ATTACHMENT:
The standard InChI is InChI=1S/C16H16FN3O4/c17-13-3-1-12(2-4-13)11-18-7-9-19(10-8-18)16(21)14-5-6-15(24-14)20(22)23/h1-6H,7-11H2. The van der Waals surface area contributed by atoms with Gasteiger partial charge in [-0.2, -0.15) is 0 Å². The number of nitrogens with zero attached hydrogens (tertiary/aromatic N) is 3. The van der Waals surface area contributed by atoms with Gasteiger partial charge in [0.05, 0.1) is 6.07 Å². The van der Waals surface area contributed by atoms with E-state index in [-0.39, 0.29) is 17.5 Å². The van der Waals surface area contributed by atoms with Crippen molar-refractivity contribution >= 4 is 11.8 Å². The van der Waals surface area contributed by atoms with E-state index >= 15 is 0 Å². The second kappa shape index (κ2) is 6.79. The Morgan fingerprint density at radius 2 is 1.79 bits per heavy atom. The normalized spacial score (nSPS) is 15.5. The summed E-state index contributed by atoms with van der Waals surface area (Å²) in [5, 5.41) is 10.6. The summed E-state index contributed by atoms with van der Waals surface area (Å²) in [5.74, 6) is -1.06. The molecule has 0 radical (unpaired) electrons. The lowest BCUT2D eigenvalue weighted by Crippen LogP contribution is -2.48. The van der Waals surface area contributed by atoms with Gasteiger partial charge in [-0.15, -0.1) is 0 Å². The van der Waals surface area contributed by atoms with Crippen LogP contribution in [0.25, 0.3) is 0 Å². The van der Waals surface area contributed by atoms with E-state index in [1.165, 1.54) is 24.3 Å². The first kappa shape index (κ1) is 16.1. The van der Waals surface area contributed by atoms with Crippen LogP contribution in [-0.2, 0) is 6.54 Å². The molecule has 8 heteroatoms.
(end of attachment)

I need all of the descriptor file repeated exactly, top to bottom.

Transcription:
The standard InChI is InChI=1S/C16H16FN3O4/c17-13-3-1-12(2-4-13)11-18-7-9-19(10-8-18)16(21)14-5-6-15(24-14)20(22)23/h1-6H,7-11H2. The van der Waals surface area contributed by atoms with Gasteiger partial charge in [-0.2, -0.15) is 0 Å². The number of nitrogens with zero attached hydrogens (tertiary/aromatic N) is 3. The van der Waals surface area contributed by atoms with Gasteiger partial charge in [0.05, 0.1) is 6.07 Å². The van der Waals surface area contributed by atoms with E-state index in [-0.39, 0.29) is 17.5 Å². The van der Waals surface area contributed by atoms with Crippen molar-refractivity contribution >= 4 is 11.8 Å². The van der Waals surface area contributed by atoms with E-state index >= 15 is 0 Å². The second kappa shape index (κ2) is 6.79. The Morgan fingerprint density at radius 2 is 1.79 bits per heavy atom. The normalized spacial score (nSPS) is 15.5. The summed E-state index contributed by atoms with van der Waals surface area (Å²) in [5, 5.41) is 10.6. The summed E-state index contributed by atoms with van der Waals surface area (Å²) in [5.74, 6) is -1.06. The molecule has 0 radical (unpaired) electrons. The lowest BCUT2D eigenvalue weighted by Crippen LogP contribution is -2.48. The van der Waals surface area contributed by atoms with Gasteiger partial charge in [-0.15, -0.1) is 0 Å². The van der Waals surface area contributed by atoms with Crippen LogP contribution in [0.25, 0.3) is 0 Å². The van der Waals surface area contributed by atoms with E-state index in [1.165, 1.54) is 24.3 Å². The first kappa shape index (κ1) is 16.1. The van der Waals surface area contributed by atoms with Crippen LogP contribution in [-0.2, 0) is 6.54 Å². The molecule has 8 heteroatoms.